We'll run a simple Spark script using Python, and analyze the 100,000 movie ratings you installed in the previous lecture. What is the breakdown of the rating scores in this data set? You'll find it's easy to find out!

Preview 04:52
Spark Basics and Simple Examples
11 Lectures 01:34:28

This high-level introduction will help you understand what Spark is for, who's using it, and why it's such a big deal.

Introduction to Spark

Understand the core object of Spark: the Resilient Distributed Dataset (RDD), and how you can use Spark to transform and perform actions upon RDD's.

The Resilient Distributed Dataset (RDD)

We'll dissect our original ratings histogram Spark example, and understand exactly how every line of it works!

Ratings Histogram Walkthrough

You'll learn how to use key/value pairs in RDD's, and special operations you can perform on them. To make it real, we'll introduce a new example: computing the average number of friends by age using a fake social network data set.

Preview 16:13

We'll take another look at our "average number of friends by age" example script, actually run it, and examine the results.

Preview 05:39

Learn how the filter() operation works on RDD's, and apply this toward finding the minimum temperatures from a real-world weather data set.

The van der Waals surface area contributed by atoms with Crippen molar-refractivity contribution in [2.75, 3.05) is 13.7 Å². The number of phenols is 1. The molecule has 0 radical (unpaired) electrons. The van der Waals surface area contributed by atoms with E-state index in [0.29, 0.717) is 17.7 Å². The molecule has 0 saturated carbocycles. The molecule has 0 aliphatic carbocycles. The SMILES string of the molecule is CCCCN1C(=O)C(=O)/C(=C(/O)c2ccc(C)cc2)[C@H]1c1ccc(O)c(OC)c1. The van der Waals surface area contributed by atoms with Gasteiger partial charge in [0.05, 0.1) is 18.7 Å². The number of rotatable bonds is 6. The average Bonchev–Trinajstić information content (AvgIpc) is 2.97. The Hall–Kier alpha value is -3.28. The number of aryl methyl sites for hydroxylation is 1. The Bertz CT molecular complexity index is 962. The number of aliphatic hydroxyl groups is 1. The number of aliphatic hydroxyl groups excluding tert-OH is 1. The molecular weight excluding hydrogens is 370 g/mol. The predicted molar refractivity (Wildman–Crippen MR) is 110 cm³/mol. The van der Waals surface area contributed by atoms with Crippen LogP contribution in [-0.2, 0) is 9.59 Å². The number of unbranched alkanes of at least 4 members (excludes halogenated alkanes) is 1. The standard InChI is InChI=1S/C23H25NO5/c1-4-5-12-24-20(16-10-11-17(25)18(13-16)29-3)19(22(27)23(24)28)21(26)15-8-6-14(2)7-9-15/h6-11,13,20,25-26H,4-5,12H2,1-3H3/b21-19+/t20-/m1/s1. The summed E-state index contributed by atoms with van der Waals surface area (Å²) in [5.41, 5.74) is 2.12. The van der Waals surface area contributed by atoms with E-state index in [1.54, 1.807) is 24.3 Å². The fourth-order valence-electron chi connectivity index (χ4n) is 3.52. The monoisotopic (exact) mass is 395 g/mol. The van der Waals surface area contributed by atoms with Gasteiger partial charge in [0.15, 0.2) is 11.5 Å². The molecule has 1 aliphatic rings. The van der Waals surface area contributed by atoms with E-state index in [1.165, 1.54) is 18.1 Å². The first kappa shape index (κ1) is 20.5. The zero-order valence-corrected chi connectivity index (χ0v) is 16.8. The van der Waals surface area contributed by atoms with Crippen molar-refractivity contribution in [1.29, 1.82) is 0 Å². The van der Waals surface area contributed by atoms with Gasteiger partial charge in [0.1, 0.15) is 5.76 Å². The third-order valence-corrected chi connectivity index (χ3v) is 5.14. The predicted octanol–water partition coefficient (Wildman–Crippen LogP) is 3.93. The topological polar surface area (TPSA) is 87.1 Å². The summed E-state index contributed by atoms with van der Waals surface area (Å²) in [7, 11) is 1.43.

Filtering RDD's, and the Minimum Temperature by Location Example

We'll look at the minimum temperatures by location example as a whole, and actually run it! Then, you've got an activity: modify this script to find the maximum temperatures instead. This lecture reinforces using filters and key/value RDD's.

[Activity]Running the Minimum Temperature Example, and Modifying it for Maximums

Check your results for writing a maximum temperature Spark script to my own.

[Activity] Running the Maximum Temperature by Location Example

We'll do the standard "count the number of occurrences of each word in a book" exercise here, and review the differences between map() and flatmap() in the process.

[Activity] Counting Word Occurrences using flatmap()

You'll learn how to use regular expressions in Python, and use them to improve the results of our word count script.

[Activity] Improving the Word Count Script with Regular Expressions

Finally, we'll learn how to implement countByValue() in a way that returns a new RDD, and sort that RDD to produce our final results for word frequency.

Preview 07:44

Practice writing your own Spark script to add up the amount spent by each customer in a sample e-commerce data set.
Tally up amount spent by customer using Spark
1 question

Let's build on the previous assignment, and sort your final results by amount spent. Let's find out who the biggest spenders are!
Sort your results by amount spent per customer
1 question
Advanced Examples of Spark Programs
10 Lectures 01:12:40

We'll write and run a simple script to find the most-rated movie in the MovieLens data set, which we'll build upon later.

[Activity] Find the Most Popular Movie

You'll learn how to use "broadcast variables" in Spark to efficiently distribute large objects to every node your Spark program may be running on, and apply this to looking up movie names in our "most popular movie" script.

[Activity] Use Broadcast Variables to Display Movie Names Instead of ID Numbers